No matter how vocal consumers are about their tastes — online and off — the choices they make can still surprise. At every design meeting for the Kohl’s line, Wang and her team try to choose the 12 to 20 pieces that will form a collection. “You’re only allowed one skirt or one blouse, so which is the right skirt? Which is the right blouse? You may be allowed five sweaters, but you’re not allowed 30. You not only have to design, but you have to pick a winner and do it 12 times a year.” Getting the regular reports of the best and worst-selling garments is “my worst day, because sometimes I think things should have sold really well and they didn’t,” Wang added. “Other things I thought would never sell and they did. You sit with 30 executives and none of us can pick them. We’re always saying, ‘Was that sweater too heavy for Alabama? Or was it too light for San Francisco?'”

As India, China and other developing countries emerge to be major consumer markets, both Wang and Fung predict that those conversations soon won’t be limited to what styles will work in major U.S. cities or in Europe. The growing middle and upper classes in India, China and elsewhere will begin to seek out luxury goods — and the top labels will look to them as a potential new customer base. “The ad campaigns coming out of the biggest houses — Prada, Louis Vuitton, Chanel — are all using Asian models. It is astonishing for an Italian house like Prada” to do that, Wang pointed out. “The world is going to be a smaller place, and all of these differences are becoming less and less [noticeable]. That is going to be another big challenge for all of us.”

‘Virtual Integration’

The fact that Wang and her team must meet so many times a year to ready a new collection is itself evidence of how the fashion world has changed. “In the old days, there were only two seasons,” Fung noted. “If you picked the wrong skirt, boy, were you out of luck. Now there are more deliveries — every two months. Your mistakes are mitigated.”

But quicker turnaround times complicate the process of determining the source of materials for a particular garment, where the different components will be made and assembled, and the path a shipment will take before the product appears on retail store shelves. Li & Fung manages this process for its customers using an IT network that coordinates efforts between more than 60 management offices and 15,000 independently owned factories around the world.

“You really go wherever in the world to whichever factory can fit your customers requirements,” Fung said. “Last year, we did about $16 billion U.S. dollars [in revenue]. We would never be able to do that amount as a factory. Some of the largest manufacturers in our arena make around $400 million. If we owned our own factories, we would have about two million workers working for us — that’s impossible [to manage]. So we orchestrate the supply chains; we call it ‘virtual integration.'”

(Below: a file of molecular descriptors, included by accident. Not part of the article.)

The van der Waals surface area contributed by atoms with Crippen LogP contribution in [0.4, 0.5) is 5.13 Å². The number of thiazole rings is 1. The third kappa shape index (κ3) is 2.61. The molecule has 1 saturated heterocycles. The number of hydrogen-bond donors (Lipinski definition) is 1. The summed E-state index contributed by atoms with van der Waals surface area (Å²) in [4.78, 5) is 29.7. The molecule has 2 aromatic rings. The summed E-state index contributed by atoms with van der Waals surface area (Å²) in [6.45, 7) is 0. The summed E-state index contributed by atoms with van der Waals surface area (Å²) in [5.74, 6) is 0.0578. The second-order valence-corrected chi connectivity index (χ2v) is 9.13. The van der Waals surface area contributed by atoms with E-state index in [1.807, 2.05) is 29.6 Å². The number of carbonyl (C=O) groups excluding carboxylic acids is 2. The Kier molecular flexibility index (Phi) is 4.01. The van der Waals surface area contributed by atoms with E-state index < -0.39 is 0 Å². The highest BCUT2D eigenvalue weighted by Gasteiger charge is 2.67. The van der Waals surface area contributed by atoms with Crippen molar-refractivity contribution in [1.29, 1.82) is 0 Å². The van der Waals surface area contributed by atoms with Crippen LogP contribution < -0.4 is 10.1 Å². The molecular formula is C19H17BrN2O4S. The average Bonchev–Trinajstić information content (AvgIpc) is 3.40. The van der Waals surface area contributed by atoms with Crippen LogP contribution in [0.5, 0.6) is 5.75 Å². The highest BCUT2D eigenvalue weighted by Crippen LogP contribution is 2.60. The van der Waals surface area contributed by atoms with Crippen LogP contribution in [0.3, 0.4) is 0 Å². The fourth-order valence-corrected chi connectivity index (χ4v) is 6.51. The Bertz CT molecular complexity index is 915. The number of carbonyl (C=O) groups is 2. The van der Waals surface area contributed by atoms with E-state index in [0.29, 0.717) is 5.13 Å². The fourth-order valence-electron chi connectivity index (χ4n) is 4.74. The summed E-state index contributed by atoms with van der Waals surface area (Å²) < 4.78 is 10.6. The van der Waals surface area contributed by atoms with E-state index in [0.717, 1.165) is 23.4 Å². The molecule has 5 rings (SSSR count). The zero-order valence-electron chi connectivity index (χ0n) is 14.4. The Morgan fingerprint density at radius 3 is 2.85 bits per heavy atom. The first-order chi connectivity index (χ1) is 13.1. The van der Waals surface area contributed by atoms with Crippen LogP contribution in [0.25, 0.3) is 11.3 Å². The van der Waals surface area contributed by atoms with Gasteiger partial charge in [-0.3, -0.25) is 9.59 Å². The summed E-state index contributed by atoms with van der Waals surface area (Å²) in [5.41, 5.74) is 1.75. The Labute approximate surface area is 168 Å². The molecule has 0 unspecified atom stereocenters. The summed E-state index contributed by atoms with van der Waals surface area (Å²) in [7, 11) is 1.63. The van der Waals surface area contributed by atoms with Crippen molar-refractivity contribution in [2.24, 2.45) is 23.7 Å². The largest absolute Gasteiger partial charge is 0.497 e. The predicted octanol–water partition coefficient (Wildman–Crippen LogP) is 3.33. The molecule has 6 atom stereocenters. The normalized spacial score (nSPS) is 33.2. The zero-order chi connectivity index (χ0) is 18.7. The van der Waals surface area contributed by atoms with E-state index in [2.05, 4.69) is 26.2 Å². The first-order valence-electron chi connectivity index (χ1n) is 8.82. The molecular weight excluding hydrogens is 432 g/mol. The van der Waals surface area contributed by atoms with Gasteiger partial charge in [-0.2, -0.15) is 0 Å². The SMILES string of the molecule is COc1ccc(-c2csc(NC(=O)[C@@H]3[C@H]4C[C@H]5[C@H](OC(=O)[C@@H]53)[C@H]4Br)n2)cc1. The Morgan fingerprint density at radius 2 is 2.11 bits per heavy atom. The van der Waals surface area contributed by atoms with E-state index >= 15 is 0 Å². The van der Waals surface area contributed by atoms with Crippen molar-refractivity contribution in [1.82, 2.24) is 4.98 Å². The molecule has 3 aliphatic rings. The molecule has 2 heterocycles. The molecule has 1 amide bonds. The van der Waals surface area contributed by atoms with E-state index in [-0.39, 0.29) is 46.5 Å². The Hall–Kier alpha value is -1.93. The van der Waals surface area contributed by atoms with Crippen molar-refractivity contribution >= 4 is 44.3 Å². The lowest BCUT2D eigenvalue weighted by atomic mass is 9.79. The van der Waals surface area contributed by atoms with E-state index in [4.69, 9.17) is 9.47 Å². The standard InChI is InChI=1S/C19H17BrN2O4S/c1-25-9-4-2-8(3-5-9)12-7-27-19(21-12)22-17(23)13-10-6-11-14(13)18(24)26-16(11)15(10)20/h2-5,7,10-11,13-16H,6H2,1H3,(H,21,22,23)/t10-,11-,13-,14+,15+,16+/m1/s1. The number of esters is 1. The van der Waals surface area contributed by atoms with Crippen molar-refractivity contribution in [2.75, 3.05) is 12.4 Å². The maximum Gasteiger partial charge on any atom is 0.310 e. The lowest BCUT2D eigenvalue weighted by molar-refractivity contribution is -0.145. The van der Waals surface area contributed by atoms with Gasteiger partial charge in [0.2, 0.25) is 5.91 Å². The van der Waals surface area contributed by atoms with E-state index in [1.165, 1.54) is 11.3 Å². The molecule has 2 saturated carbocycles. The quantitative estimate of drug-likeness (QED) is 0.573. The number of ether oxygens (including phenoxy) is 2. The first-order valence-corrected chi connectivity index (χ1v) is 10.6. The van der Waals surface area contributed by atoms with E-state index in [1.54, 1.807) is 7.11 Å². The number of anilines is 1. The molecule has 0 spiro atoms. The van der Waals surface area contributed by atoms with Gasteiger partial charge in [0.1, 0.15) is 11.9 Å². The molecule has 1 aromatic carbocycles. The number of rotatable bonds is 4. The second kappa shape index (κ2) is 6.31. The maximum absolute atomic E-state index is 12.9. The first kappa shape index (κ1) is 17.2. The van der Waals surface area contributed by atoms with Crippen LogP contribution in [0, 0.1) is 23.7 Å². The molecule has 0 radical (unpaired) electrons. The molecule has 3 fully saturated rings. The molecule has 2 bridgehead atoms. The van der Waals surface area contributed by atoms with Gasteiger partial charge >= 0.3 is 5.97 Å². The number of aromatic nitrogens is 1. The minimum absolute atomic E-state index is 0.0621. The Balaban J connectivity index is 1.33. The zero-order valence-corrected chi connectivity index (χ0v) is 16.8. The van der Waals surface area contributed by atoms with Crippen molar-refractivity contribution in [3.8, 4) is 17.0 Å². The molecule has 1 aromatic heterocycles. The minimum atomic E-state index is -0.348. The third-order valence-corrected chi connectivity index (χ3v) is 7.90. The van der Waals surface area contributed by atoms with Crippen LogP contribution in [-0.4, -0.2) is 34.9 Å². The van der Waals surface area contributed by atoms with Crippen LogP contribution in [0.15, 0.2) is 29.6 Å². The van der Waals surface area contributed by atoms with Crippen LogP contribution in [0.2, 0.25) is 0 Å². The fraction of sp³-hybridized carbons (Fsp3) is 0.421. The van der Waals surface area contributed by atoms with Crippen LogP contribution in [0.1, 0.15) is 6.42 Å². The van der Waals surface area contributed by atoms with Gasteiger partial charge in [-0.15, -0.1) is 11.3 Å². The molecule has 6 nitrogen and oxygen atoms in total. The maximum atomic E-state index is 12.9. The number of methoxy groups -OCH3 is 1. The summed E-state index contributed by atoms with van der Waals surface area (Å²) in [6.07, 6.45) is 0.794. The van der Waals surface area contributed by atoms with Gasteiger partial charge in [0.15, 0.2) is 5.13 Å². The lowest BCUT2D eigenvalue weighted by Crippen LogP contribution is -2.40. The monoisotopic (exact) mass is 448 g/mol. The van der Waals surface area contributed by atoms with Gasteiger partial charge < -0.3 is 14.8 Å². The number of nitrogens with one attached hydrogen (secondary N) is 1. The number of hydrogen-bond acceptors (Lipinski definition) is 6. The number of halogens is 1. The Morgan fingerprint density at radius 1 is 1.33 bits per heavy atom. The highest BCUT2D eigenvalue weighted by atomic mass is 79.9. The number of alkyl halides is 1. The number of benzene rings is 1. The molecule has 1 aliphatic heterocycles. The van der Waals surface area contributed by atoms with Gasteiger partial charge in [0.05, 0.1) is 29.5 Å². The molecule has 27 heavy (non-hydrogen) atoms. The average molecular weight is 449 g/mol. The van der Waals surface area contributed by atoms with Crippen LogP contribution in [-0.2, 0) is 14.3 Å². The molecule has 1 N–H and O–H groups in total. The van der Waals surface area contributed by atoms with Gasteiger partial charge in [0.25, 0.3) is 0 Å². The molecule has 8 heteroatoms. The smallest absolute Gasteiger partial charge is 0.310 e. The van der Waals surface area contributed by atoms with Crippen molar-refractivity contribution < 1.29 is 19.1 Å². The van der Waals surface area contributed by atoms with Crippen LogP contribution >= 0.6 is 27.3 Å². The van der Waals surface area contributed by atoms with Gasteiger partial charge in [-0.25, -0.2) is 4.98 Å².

The steps in a supply chain are governed chiefly by lead time and value, according to Fung. “If you give me enough time to make a shirt, maybe we’ll take the fabric from China and move it to Bangladesh, sew the shirt in Bangladesh and then ship it to America. If you tell me it needs to ship in two months, then let’s take Chinese fabric and make it in China. If you tell me three weeks, maybe I’ll make it in Turkey — that’s how customized we are.” A savvier customer base, however, means other factors are increasingly becoming a larger part of the equation. “In the old days, a customer would be looking at [an item] with only two things in mind: First of all, is the price okay, and second, is the quality okay. Consumers nowadays want to know how it is made. Is it made using a sweatshop? Is it made with a process that pollutes the environment?”

Li & Fung’s global reach grew out of the necessity to enter markets with the cheapest labor costs. The firm moved from doing business with manufacturers in Hong Kong to working with factories in Taiwan, Korea, the Philippines, Indonesia and Thailand. When economic reforms in the late 1970s opened the Chinese labor market to the world, “everyone threw up their hands and said, ‘How can we compete with China?'” Fung noted. “A few months ago in China, someone said to me, ‘It’s so hard competing with the Bangladeshis and Pakistanis.’ The barriers to entry are very low; a lot of the businesses we support are at the first rung of the development ladder.” A factory may start out producing items for Wal-Mart, but as the country’s economy develops and the workforce becomes more skilled and higher paid, that factory moves on to more expensive products for Kohl’s or Macy’s.

‘Inflation Is Something We Have to Relearn’

Fung predicts that the era of cheap goods from Asia is over. The turning point was the 2010 suicides of 14 workers at the Foxconn electronics manufacturing plant in China, which produces components for Dell, Hewlett-Packard and Apple, among others. The company responded to the deaths by promising to offer higher wages, but Fung said the incidents also marked a change in direction for Chinese leaders.

“[The Chinese government] is planning a 13% increase in wages each year for five years. That means Chinese wages will almost double. It marks a turning point … and I expect a huge increase in consumer prices,” Fung notes. “People say China is only one country, but it’s a big country in terms of production. China was keeping a lid on [labor costs] in other parts of the world, like India and Cambodia. As prices in China rise, prices in other production countries will rise” as well.

The end of the “China effect” on the world’s prices is amplified by increases in the prices of raw materials. “In the old days, we said that when cotton prices got to a dollar a pound we would be out of business. Today, cotton prices are two dollars a pound,” Fung said. “It’s has to do with many things; the fact that China and India are now consuming more really lifts world demand for a lot of raw materials. Most raw materials are denominated in the U.S. dollar. With QE2 [the second round of quantitative easing, which the Federal Reserve initiated last fall in an effort to stimulate the economy], the U.S. dollar has been devalued.”

If companies are to avoid alienating consumers by passing on the full brunt of an increase in the cost of doing business, “the best antidote is to make supply chains more efficient,” Fung stated. “Taking the fat out of supply chains is going to be a big thing, including making logistics more efficient and making goods ‘shop ready’ so they don’t have to be handled three or four times in an American distribution center with high labor costs.”

Noting that the Gap jeans that cost $28 when Li & Fung began working with the retailer in the mid 1970s still sell for around the same price, Fung cautioned, “You’re going to face a period of inflation in consumer prices, rather than the deflation that has been the norm the last few years. How to deal with inflation is something we have to relearn.”